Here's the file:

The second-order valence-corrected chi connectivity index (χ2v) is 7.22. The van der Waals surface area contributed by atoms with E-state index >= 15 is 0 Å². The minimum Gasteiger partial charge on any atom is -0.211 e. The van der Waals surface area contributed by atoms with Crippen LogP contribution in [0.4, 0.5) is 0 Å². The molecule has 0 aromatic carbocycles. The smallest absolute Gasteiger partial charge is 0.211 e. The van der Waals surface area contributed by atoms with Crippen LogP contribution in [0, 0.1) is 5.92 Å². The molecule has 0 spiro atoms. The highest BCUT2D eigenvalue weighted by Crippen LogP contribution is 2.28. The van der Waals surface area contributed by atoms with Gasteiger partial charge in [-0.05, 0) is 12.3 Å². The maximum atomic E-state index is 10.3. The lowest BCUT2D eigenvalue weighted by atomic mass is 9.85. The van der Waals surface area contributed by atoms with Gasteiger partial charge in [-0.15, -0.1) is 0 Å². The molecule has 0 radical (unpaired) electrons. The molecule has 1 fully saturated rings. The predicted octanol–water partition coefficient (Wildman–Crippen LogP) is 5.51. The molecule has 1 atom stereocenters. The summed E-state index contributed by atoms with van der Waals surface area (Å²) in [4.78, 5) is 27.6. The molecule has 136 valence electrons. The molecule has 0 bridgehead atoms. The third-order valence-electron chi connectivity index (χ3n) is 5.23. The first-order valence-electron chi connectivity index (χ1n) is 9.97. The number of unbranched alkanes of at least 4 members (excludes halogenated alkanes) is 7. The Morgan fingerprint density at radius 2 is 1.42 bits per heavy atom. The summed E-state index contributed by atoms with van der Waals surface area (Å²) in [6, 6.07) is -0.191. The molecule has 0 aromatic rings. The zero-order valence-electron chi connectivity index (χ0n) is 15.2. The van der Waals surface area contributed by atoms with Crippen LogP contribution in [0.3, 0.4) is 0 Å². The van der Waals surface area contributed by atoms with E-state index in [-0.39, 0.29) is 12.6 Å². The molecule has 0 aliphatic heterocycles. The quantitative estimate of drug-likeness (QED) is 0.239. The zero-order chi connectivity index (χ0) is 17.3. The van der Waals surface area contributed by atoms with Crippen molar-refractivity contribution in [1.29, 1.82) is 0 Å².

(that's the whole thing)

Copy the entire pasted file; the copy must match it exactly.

The second-order valence-corrected chi connectivity index (χ2v) is 7.22. The van der Waals surface area contributed by atoms with E-state index >= 15 is 0 Å². The minimum Gasteiger partial charge on any atom is -0.211 e. The van der Waals surface area contributed by atoms with Crippen LogP contribution in [0.4, 0.5) is 0 Å². The molecule has 0 aromatic carbocycles. The smallest absolute Gasteiger partial charge is 0.211 e. The van der Waals surface area contributed by atoms with Crippen LogP contribution in [0, 0.1) is 5.92 Å². The molecule has 0 spiro atoms. The highest BCUT2D eigenvalue weighted by Crippen LogP contribution is 2.28. The van der Waals surface area contributed by atoms with Gasteiger partial charge in [-0.05, 0) is 12.3 Å². The maximum atomic E-state index is 10.3. The lowest BCUT2D eigenvalue weighted by atomic mass is 9.85. The van der Waals surface area contributed by atoms with Gasteiger partial charge in [-0.15, -0.1) is 0 Å². The molecule has 0 radical (unpaired) electrons. The molecule has 1 fully saturated rings. The predicted octanol–water partition coefficient (Wildman–Crippen LogP) is 5.51. The molecule has 1 atom stereocenters. The summed E-state index contributed by atoms with van der Waals surface area (Å²) in [4.78, 5) is 27.6. The molecule has 136 valence electrons. The molecule has 0 bridgehead atoms. The third-order valence-electron chi connectivity index (χ3n) is 5.23. The first-order valence-electron chi connectivity index (χ1n) is 9.97. The number of unbranched alkanes of at least 4 members (excludes halogenated alkanes) is 7. The Morgan fingerprint density at radius 2 is 1.42 bits per heavy atom. The summed E-state index contributed by atoms with van der Waals surface area (Å²) in [6, 6.07) is -0.191. The molecule has 0 aromatic rings. The zero-order valence-electron chi connectivity index (χ0n) is 15.2. The van der Waals surface area contributed by atoms with Crippen LogP contribution in [0.3, 0.4) is 0 Å². The van der Waals surface area contributed by atoms with E-state index in [-0.39, 0.29) is 12.6 Å². The molecule has 0 aliphatic heterocycles. The quantitative estimate of drug-likeness (QED) is 0.239. The zero-order chi connectivity index (χ0) is 17.3. The van der Waals surface area contributed by atoms with Crippen molar-refractivity contribution in [1.29, 1.82) is 0 Å².